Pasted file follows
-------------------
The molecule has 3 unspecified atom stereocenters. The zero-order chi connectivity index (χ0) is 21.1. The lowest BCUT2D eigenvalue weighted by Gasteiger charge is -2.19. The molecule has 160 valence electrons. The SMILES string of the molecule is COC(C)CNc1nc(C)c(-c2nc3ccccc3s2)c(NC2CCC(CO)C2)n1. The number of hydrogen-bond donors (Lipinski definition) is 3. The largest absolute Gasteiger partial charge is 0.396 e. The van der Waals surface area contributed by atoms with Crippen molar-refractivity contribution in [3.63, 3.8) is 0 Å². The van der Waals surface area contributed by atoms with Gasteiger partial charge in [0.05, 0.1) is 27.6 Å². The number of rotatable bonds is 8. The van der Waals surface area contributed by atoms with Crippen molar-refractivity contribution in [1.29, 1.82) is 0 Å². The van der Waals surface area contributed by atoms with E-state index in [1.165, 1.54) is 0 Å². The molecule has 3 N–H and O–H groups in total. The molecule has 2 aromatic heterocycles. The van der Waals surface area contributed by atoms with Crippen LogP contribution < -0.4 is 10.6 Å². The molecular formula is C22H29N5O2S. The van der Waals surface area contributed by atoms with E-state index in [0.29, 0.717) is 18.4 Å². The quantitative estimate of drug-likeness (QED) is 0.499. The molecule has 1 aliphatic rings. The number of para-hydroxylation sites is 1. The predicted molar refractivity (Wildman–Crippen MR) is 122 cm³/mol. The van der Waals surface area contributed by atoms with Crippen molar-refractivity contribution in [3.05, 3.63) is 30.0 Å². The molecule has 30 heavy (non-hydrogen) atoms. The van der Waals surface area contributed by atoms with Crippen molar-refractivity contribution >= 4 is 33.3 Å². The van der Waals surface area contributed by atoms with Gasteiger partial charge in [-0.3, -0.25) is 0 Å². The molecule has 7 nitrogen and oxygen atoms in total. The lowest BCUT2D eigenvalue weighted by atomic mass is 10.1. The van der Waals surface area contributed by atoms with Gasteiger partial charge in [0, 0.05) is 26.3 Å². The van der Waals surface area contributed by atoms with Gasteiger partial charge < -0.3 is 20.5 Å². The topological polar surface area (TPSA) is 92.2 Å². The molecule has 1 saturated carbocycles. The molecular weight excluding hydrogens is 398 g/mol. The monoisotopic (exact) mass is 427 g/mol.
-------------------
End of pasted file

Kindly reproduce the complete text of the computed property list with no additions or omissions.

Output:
The molecule has 3 unspecified atom stereocenters. The zero-order chi connectivity index (χ0) is 21.1. The lowest BCUT2D eigenvalue weighted by Gasteiger charge is -2.19. The molecule has 160 valence electrons. The SMILES string of the molecule is COC(C)CNc1nc(C)c(-c2nc3ccccc3s2)c(NC2CCC(CO)C2)n1. The number of hydrogen-bond donors (Lipinski definition) is 3. The largest absolute Gasteiger partial charge is 0.396 e. The van der Waals surface area contributed by atoms with Crippen molar-refractivity contribution in [3.63, 3.8) is 0 Å². The van der Waals surface area contributed by atoms with Gasteiger partial charge in [0.05, 0.1) is 27.6 Å². The number of rotatable bonds is 8. The van der Waals surface area contributed by atoms with Crippen molar-refractivity contribution in [1.29, 1.82) is 0 Å². The van der Waals surface area contributed by atoms with E-state index in [1.165, 1.54) is 0 Å². The molecule has 3 N–H and O–H groups in total. The molecule has 2 aromatic heterocycles. The van der Waals surface area contributed by atoms with Crippen LogP contribution < -0.4 is 10.6 Å². The molecular formula is C22H29N5O2S. The van der Waals surface area contributed by atoms with E-state index in [0.29, 0.717) is 18.4 Å². The quantitative estimate of drug-likeness (QED) is 0.499. The molecule has 1 aliphatic rings. The number of para-hydroxylation sites is 1. The predicted molar refractivity (Wildman–Crippen MR) is 122 cm³/mol. The van der Waals surface area contributed by atoms with Crippen molar-refractivity contribution in [3.05, 3.63) is 30.0 Å². The molecule has 30 heavy (non-hydrogen) atoms. The van der Waals surface area contributed by atoms with Crippen molar-refractivity contribution >= 4 is 33.3 Å². The van der Waals surface area contributed by atoms with Gasteiger partial charge in [-0.3, -0.25) is 0 Å². The molecule has 7 nitrogen and oxygen atoms in total. The lowest BCUT2D eigenvalue weighted by atomic mass is 10.1. The van der Waals surface area contributed by atoms with Gasteiger partial charge in [0, 0.05) is 26.3 Å². The van der Waals surface area contributed by atoms with Gasteiger partial charge < -0.3 is 20.5 Å². The topological polar surface area (TPSA) is 92.2 Å². The molecule has 1 saturated carbocycles. The molecular weight excluding hydrogens is 398 g/mol. The monoisotopic (exact) mass is 427 g/mol.